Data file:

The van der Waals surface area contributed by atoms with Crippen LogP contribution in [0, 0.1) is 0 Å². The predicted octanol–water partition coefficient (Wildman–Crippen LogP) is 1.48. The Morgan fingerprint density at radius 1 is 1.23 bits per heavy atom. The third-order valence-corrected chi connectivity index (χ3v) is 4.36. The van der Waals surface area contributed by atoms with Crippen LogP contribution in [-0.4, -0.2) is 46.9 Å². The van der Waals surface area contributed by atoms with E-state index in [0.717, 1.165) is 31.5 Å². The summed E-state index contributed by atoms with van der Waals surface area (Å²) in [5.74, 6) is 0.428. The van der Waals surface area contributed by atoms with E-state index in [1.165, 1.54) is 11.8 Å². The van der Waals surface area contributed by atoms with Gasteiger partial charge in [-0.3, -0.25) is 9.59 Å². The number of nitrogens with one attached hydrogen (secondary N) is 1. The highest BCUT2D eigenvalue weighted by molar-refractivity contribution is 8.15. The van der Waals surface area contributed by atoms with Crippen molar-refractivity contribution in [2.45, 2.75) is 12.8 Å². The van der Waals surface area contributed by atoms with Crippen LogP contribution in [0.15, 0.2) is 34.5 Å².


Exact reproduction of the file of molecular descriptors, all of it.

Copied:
The van der Waals surface area contributed by atoms with Crippen LogP contribution in [0, 0.1) is 0 Å². The predicted octanol–water partition coefficient (Wildman–Crippen LogP) is 1.48. The Morgan fingerprint density at radius 1 is 1.23 bits per heavy atom. The third-order valence-corrected chi connectivity index (χ3v) is 4.36. The van der Waals surface area contributed by atoms with Crippen LogP contribution in [-0.4, -0.2) is 46.9 Å². The van der Waals surface area contributed by atoms with E-state index in [0.717, 1.165) is 31.5 Å². The summed E-state index contributed by atoms with van der Waals surface area (Å²) in [5.74, 6) is 0.428. The van der Waals surface area contributed by atoms with E-state index in [1.165, 1.54) is 11.8 Å². The van der Waals surface area contributed by atoms with Gasteiger partial charge in [-0.3, -0.25) is 9.59 Å². The number of nitrogens with one attached hydrogen (secondary N) is 1. The highest BCUT2D eigenvalue weighted by molar-refractivity contribution is 8.15. The van der Waals surface area contributed by atoms with Crippen molar-refractivity contribution in [2.45, 2.75) is 12.8 Å². The van der Waals surface area contributed by atoms with Crippen LogP contribution in [0.15, 0.2) is 34.5 Å².